Augmented Reality's Rapid Progress

Wednesday, August 15, 2012

Augmented Reality

 Augmented Reality
Augmented reality is another exponential technology that is rapidly moving from the stuff of science fiction to become part of our reality.  Already numerous apps are available for smart phones, and with upcoming wearable computers, the rapid expansion and implementation of augmented reality will continue.
ast month we featured a short film called Sight, which explored the future possibilities of augmented reality technology.  While this film is mostly science fiction, the technology of augmented reality is rapidly advancing and reaching dramatic levels.

In the TED video below, Matt Mills and Tamara Roukaerts demonstrate Aurasma, a new augmented reality tool that can seamlessly animate the world as seen through a smartphone. Going beyond previous augmented reality, their "auras" can do everything from making a painting talk to overlaying live news onto a printed newspaper just like those in Harry Potter, and instruction manuals transform into on-the-spot virtual reality training guides.

Augmented reality is the process of adding layers of information onto the world we see, viewable only through technology. In this space, the Aurasma Lite app uses a smartphone and camera to lay "auras"--3D images, games, animations--onto real-world places. Point your phone at a movie poster on the street and launch a trailer; point at a building to pull up an interactive map... or create your own "aura" and upload it to the virtual space for anyone to see.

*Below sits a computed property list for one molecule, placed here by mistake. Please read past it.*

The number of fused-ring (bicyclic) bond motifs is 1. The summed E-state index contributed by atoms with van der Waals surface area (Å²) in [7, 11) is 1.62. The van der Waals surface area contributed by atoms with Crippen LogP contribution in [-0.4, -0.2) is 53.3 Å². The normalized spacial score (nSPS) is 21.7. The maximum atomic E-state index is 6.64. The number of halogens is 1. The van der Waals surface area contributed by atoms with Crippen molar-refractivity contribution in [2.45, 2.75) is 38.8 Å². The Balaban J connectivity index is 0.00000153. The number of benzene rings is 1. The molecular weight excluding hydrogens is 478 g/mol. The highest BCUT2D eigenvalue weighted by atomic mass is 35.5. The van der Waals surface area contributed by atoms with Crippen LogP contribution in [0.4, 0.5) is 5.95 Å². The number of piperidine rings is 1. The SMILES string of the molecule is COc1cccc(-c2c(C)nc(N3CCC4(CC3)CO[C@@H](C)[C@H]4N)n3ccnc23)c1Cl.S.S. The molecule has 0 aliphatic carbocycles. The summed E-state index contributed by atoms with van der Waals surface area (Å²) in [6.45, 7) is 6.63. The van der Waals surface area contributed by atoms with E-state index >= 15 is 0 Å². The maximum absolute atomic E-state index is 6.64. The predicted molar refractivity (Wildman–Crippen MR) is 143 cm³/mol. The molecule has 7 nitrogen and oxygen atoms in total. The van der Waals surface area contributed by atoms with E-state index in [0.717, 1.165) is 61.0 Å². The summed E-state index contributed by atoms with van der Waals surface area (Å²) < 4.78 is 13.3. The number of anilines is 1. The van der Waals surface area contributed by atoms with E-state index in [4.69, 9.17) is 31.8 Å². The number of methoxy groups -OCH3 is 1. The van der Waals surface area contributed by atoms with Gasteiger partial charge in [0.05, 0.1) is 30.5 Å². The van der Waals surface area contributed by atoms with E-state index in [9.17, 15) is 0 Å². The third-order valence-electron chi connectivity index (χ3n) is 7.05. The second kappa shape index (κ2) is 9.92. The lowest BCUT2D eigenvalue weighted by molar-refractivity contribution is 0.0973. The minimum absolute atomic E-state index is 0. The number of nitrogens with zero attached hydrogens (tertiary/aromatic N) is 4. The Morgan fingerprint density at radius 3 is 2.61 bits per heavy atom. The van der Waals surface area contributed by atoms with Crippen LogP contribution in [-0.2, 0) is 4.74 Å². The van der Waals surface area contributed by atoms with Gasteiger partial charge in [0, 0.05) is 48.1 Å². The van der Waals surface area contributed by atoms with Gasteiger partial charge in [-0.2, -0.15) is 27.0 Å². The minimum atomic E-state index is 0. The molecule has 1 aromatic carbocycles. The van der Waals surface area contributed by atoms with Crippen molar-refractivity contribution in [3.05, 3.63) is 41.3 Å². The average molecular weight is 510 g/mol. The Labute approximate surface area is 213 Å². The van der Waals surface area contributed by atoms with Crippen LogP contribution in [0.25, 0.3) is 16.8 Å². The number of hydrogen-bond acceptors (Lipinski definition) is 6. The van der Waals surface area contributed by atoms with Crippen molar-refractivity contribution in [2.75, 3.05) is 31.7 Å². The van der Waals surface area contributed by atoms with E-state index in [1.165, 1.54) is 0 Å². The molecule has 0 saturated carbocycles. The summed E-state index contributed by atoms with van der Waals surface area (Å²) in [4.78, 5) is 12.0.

Mills and Roukaerts say: "This is the next step on from simply browsing the internet because now the digital content we discover, create and share can be woven seamlessly in to the world around us."

Augmented reality will also make its way into wearable technology, such as Google's Project Glass, bringing up video, 3D clips, audio and descriptive content as images are detected.  Conceivably, with the rise of cloud computing the world will very rapidly be tagged for augmented reality and even aid the abilities of robotics.  Where Erin Rapacki at IEEE Spectrum suggested that databases 3D scanning databases of environments would aid robots in wayfinding and object recognition, augmented reality methods such as Aurasma's might be even simpler and more cost effective.

In the film Sight, augmented reality means boring walls and
furniture come alive with interactive content.
In Sight, the world's physical environments become blank canvases, and the design work all takes place for the augmented reality contact lenses.  Moreover, two people looking at the same physical object will be able to see and interact with it differently.  Designers and creative opportunities will be vast for this developing field.